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I want to check if some email domain exist.

When Dns.GetHostEntry(domain) throw an exception I know for sure that the domain doesn't exist.

  1. Can I say that if Dns.GetHostEntry(domain) succeeded then the domain does exists or even if Dns.GetHostEntry(domain) succeeded that doesn't mean (yet) that domain exists?
  2. Can I say the same when s.Connect fails to connect? I mean if connect throw an exception can I say that such domain doesn't exist?

If (1) is true, so in order to check if domain exists (1) will be enough, right?

public static bool Lookup(string domain)
{
    if (domain == null) throw new ArgumentNullException("domain");

    try {
       IPHostEntry ipHost = Dns.GetHostEntry(domain);
       var endPoint = new IPEndPoint(ipHost.AddressList[0], _dnsPort);

       return Transfer(endPoint);
    }
    catch (SocketException ex)
    {
          ++attempts;
    }
    return false;
}
public static bool Transfer(IPEndPoint endPoint)
{
    int attempts = 0;
    while(attempts <= _attempts)
    {                            
        try
        {
             var s = new Socket(endPoint.AddressFamily, SocketType.Stream, ProtocolType.Tcp);
             s.Connect(endPoint);
        }
        catch (SocketException ex)
        {
            ++attempts;
        }
        finally
        {
            s.Close();
        }
    }
}
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2 Answers 2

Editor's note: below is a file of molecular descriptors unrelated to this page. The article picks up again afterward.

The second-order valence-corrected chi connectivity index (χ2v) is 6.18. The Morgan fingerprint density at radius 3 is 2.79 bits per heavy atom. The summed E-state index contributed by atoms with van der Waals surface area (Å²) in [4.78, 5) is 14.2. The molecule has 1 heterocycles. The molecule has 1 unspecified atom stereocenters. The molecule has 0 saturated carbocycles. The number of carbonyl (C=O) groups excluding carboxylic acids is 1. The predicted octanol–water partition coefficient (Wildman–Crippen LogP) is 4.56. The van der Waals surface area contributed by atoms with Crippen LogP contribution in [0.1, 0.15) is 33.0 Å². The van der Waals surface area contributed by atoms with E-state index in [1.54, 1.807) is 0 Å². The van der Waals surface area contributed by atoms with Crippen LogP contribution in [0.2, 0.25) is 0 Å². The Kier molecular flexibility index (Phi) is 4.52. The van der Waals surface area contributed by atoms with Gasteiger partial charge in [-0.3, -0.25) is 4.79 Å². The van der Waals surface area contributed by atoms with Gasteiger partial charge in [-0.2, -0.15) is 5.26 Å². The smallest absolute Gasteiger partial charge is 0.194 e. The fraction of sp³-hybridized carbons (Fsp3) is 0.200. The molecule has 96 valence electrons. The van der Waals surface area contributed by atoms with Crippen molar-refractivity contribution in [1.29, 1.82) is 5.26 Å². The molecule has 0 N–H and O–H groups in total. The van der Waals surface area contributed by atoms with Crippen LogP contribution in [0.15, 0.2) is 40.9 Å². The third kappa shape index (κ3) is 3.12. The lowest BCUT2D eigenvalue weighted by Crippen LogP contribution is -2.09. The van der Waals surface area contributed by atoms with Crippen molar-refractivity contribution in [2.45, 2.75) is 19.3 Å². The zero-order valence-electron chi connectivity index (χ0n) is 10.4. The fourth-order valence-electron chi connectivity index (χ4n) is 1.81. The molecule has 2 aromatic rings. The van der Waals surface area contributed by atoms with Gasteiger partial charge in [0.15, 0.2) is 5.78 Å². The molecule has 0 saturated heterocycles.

up vote 2 down vote accepted

When trying to connect with a socket you're saying a few things:

  • There is a network path from my machine to the target machine
  • The network path is clear of firewall and other restrictions
  • The target machine is hosting a service on the target port
  • The target machine is accepting my connections on that target service

All of these occur after the hostname has been resolved to an IP.

So the answer to your question is no. If Socket.Connect fails it could be that the domain doesn't exist, or any of the above reasons (and perhaps more).

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Also keep in mind that resolving the Domain to a host record is not sufficient (perhaps even wrong). You need to lookup the MX record. > set type=mx > gmail.com Server: <snip/> Address: <snip/> Non-authoritative answer: gmail.com MX preference = 5, mail exchanger = gmail-smtp-in.l.google.com gmail.com MX preference = 10, mail exchanger = alt1.gmail-smtp-in.l.google.com gmail.com MX preference = 20, mail exchanger = alt2.gmail-smtp-in.l.google.com gmail.com MX preference = 30, mail exchanger = alt3.gmail-smtp-in.l.google.com ... –  M Afifi May 3 '12 at 8:18

after some research I found out that checking mx records against dns will tell me if domain can receive emails or not. If DNS server do return mx records for the domain it only means that domain can receive emails. If no mx records are returned, so domain can not receive emails == such domain doesn't exist

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